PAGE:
His legs kicked violently and he used them to push himself off the surfaces of furniture and walls in the desperate hope of smashing the attacker against a wall. He only managed to launch them both into the dark bedroom, both falling in a tangle of limbs, bounced off the bed and falling onto the ground beside it. On his back, he wrapped his legs around his attacker’s waist and tried to use his arms to drag him down into chokehold, a technique he learned in Army combatives. Guard position, blood choke. It failed, as one of his arms could not grasp, probably broken now from the earlier blow. The crowbar came down once more. He turned away and the swing found the side of his head. It sent him reeling further into the darkness. His consciousness had slipped from him after the flash of the impact. He awoke a moment later to the jarring of a kick to the ribs. A silhouette was standing over him now as he lay by the bed delivering another kick to his torso. The silhouette stood a moment, as if to ponder his next move. Blake was also dragged into the room by the second attacker. While Blake lay at the foot of the bed, the other silhouette raised a hand. In a rush of adrenaline, he knew the pistol was in that hand without having to see it. His hand darted under the bed and in a deft motion slid the shotgun out.
With the same swiftness, his hands seeming to act on their own, and despite one of them being mangled, he lifted it and chambered a round. He aimed vaguely at the assailant standing over him and pulled the trigger.
The next instant was absolute soundlessness, as the report of the shotgun deafened all present. The blast incinerated the calf of the attacking silhouette standing over him and dropped him to the floor. The pistol-wielding specter dropped the gun and fled immediately, sprinting out the apartment door. He surrendered once more into unconsciousness, his wounds overtaking him.
Consciousness returned to him. There was florescent light, first and foremost, a curtain, an open door. The obviousness of a hospital room, the sterility, the quiet and the anesthesia haze. He tried to move, then thought better of it, instead attempting to move one limb at a time. An arm didn’t respond immediately. It was wrapped in a cast. Also, his jaw didn’t respond. It was wired shut. He felt around the inside of his mouth carefully with his tongue and discovered a gap where one of his molars once was.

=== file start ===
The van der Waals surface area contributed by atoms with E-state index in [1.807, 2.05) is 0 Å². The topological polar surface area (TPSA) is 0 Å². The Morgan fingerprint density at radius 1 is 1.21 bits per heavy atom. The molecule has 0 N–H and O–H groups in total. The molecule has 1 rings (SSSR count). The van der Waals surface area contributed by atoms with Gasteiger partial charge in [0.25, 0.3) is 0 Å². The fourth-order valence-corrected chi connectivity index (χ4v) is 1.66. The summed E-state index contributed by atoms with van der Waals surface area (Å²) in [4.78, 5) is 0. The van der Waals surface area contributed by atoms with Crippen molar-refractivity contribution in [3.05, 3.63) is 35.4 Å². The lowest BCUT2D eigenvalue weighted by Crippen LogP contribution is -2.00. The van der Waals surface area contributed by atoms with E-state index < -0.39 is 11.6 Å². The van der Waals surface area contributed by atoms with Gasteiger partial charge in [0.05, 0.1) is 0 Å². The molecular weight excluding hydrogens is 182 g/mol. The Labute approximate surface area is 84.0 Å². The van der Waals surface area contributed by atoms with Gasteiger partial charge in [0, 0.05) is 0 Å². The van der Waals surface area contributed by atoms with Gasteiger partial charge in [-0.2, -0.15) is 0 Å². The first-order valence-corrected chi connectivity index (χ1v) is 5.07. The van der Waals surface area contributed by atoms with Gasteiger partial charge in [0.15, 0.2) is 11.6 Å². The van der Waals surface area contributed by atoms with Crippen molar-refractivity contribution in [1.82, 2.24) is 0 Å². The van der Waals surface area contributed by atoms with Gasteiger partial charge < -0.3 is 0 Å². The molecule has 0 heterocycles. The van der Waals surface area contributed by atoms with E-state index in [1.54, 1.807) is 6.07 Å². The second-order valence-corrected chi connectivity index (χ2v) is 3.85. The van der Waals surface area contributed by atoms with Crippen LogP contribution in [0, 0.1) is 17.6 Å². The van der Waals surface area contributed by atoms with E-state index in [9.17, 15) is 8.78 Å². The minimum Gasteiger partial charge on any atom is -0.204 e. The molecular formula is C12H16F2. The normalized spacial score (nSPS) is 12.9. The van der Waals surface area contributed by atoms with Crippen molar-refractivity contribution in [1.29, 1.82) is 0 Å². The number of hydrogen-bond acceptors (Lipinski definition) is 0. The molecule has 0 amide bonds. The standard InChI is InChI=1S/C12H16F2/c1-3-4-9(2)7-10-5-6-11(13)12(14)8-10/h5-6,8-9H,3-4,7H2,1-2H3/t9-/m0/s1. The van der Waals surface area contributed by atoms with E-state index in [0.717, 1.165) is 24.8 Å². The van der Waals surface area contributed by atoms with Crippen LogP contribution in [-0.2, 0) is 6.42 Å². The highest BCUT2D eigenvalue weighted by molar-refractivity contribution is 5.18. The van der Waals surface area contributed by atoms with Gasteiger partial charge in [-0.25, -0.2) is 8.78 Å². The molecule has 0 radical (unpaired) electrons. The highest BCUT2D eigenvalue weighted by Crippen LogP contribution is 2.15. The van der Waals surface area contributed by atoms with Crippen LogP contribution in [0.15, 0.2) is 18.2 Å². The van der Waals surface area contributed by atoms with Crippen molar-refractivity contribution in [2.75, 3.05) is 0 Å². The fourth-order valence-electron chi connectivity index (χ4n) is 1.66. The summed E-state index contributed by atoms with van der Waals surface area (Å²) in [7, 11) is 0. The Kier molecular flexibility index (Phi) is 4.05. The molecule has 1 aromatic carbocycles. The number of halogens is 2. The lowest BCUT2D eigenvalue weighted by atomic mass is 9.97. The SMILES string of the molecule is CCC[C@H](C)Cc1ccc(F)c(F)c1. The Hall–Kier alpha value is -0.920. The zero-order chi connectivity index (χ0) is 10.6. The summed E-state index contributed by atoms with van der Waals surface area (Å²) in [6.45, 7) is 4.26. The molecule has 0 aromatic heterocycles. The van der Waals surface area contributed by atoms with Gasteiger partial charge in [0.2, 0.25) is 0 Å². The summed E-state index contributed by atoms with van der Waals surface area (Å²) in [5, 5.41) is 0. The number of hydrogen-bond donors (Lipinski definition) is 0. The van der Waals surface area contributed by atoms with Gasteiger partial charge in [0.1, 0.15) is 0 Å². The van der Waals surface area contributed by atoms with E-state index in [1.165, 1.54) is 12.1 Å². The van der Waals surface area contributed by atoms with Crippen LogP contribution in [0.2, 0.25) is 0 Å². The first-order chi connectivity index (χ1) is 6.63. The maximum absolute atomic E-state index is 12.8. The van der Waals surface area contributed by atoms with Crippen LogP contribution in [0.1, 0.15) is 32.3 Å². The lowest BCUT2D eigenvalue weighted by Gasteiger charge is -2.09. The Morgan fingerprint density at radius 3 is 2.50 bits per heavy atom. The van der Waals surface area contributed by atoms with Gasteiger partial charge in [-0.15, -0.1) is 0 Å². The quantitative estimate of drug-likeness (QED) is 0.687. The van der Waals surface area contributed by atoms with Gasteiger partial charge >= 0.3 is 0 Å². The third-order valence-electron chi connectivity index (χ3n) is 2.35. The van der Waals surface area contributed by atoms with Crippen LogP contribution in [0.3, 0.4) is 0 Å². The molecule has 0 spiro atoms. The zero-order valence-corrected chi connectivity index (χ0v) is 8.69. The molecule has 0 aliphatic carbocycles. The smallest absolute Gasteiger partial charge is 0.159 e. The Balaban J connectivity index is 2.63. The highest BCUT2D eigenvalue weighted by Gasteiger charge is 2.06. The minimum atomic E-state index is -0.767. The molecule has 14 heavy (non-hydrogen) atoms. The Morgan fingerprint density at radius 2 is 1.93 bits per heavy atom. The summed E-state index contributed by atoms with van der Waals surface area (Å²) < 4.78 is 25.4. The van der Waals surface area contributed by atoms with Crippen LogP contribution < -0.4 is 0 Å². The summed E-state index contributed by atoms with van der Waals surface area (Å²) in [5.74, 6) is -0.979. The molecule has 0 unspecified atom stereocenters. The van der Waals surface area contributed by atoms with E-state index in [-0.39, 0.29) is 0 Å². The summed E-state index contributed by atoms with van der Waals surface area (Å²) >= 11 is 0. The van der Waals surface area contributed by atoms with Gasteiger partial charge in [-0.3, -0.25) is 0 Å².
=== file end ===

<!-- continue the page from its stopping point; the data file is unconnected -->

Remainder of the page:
His memory of the events which caused this predicament were foggy at best. He was attacked. In his apartment. The TV was on. Blake was there. If he was here then where was Blake? Did he get away? There was a fight. They had gone out. He had gotten drunk. Blake had gotten really drunk. The people he had met, the college kids, they sped off into the night, had better things to do then look after a couple of drunk soldiers. There had been a fight. They had his pistol. Had he shot someone? Yes, blew his leg damn near clean off.
There were footsteps in the hallway. Two garbed in ABUs entered. One male, one female.
“He’s awake, I’ll leave you”
The male remained. He recognized him. It was SSgt Brinkley, his supervisor. Must have come from the shop.
“Well, what a hell of a sigh you are.” He said, crossing his arms and leaning against the wall before him. “You know, the news is calling Fallujah the most dangerous city on earth? You survive that shit and get beat down your second night back.” He let out a light chuckle that wasn’t much of a chuckle. “Well, welcome back.”
He only blinked and exhaled in response.
“No need trying to talk, they got your jaw wired up.” He sat down in a chair. “Anyways, I want to tell you, you did damn well considering the situation. You and Sargent Frolich. Don’t worry too much about him, by the way. He made it out much less banged up than you. Looks like you’ll be laid up here for a while. Guess I’ll let you skip PT for now.”
He blinked, appreciating the attempt at humor.
“Well, guess I’ll let you rest. I’ll try to stop in from time to time. The police will stop in too I’m sure at some point” He stood, motioning toward the door. “By the way, I’ll do what I can to have your orders pushed back for now. They were gonna send you back out in a few months. Well, be good.” And with that he left.
He dozed off soon after that and some time passed. When he awoke once more, his window shade had been pushed aside. Another deployment order, he thought, not really a surprise. He pondered on that the rest of the evening as the rain outside had reached a fever-pitch.